3 The idea that what is or isn´t a roguelike is fuzzy. It took as it´s starting point the Roguelikenes Factors, and decided on 9 high-value, and 6 low-value factors. IT does not say whether a given game is or not a roguelike, It merely says that a given game has x of 9 high values, and y of 6 low values.
I won´t go into details on each factor (I may make a full analysis if anyone expresses interest, but I doubt anyone wants to read that). But I want to pick on one factor as an example on why I won´t use this interpretation:
“ASCII display: The traditional display for roguelikes is to represent the tiled world by ASCII characters.”
I don´t think ASCII Characters are in any way important to whether a game is or not a roguelike, however, when someone mentioned roguelike, most people did think of games played in an ASCII display, so there was no way for them to possibly leave this out since it was an important component of what people thought of as roguelikes.
The berlin interpretation doesn´t really think too much on what the experience of playing a roguelike is like, it merely tries to formalize the mechanics/characteristics of what people already used the word for at the time, but time passes and this kind of informal definition can vary widely with time. Proof of this, is the many people who use roguelike for games that fans of traditional roguelikes call rogueLITE.
Temple of the roguelike´s Classic Roguelike Definition:
Eventually, the temple of the roguelike abandoned it´s aforementioned roguelikenes factors and substituted them with 7 characteristics they consider essential for a “classic roguelike”. It both narrowed and broadened the definition:
It abandoned the fuzziness of the previous definition in favour of a hard line making it narrower, on the other hand it stopped caring about roguelikes in general to focus on a subset considered “classic”. This means it implicitly admits the existence of games that are not CLASSIC roguelikes, but are still full-fledged Roguelikes.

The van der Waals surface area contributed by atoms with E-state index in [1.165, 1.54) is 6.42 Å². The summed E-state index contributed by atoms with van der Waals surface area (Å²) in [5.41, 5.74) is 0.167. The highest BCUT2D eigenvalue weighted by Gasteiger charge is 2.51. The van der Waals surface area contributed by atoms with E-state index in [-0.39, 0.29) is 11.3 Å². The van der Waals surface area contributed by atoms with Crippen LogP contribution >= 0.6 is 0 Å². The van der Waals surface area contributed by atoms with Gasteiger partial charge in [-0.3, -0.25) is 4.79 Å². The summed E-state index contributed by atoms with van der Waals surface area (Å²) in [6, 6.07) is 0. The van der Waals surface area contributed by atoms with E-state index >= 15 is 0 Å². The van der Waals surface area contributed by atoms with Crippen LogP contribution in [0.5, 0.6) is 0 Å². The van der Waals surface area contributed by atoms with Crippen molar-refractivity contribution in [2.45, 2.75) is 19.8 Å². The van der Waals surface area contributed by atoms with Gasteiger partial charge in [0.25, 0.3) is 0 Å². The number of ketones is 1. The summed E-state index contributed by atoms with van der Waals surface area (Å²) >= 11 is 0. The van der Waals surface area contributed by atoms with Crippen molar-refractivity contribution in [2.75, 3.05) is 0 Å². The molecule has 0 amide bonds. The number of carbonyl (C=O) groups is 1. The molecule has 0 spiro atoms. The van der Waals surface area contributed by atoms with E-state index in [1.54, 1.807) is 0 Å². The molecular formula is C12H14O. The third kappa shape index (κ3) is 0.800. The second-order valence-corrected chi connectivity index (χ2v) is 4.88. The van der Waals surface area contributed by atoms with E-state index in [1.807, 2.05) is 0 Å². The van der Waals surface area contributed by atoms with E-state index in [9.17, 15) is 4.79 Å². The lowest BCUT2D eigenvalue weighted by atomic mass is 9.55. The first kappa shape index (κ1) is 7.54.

I am not trying to do a clasisc roguelike so I don´t really care about this definition too much, though the idea that a game may not be a CLASSIC roguelike, but still be a roguelike (not a roguelite, roguelike-like or PDL) is an important one, that I heartily concur. (Edit, the temple has now switched to using a definition for “Traditional roguelikes” which preserves the basic idea that a game can be a full-fledged roguelike but untraditional.)
Roguebasin actually does not try to define what a roguelike is , it freely admits that “it is hard to conceive a roguelike definition with which everybody will agree as this is a gaming genre that has evolved over time” instead, it catalog a few features that are common to many roguelikes, and contrary to the berlin interpretation it does not try to arbitrary define which of this characteristics is more or less important, rather it classifies this characteristics according to which of 3 aspects it relates to: User-interface, Game World and Gameplay. This makes it not a controversial definition but a useful reference page on roguelikes, and contents itself with using the nebulous informal definition of roguelike.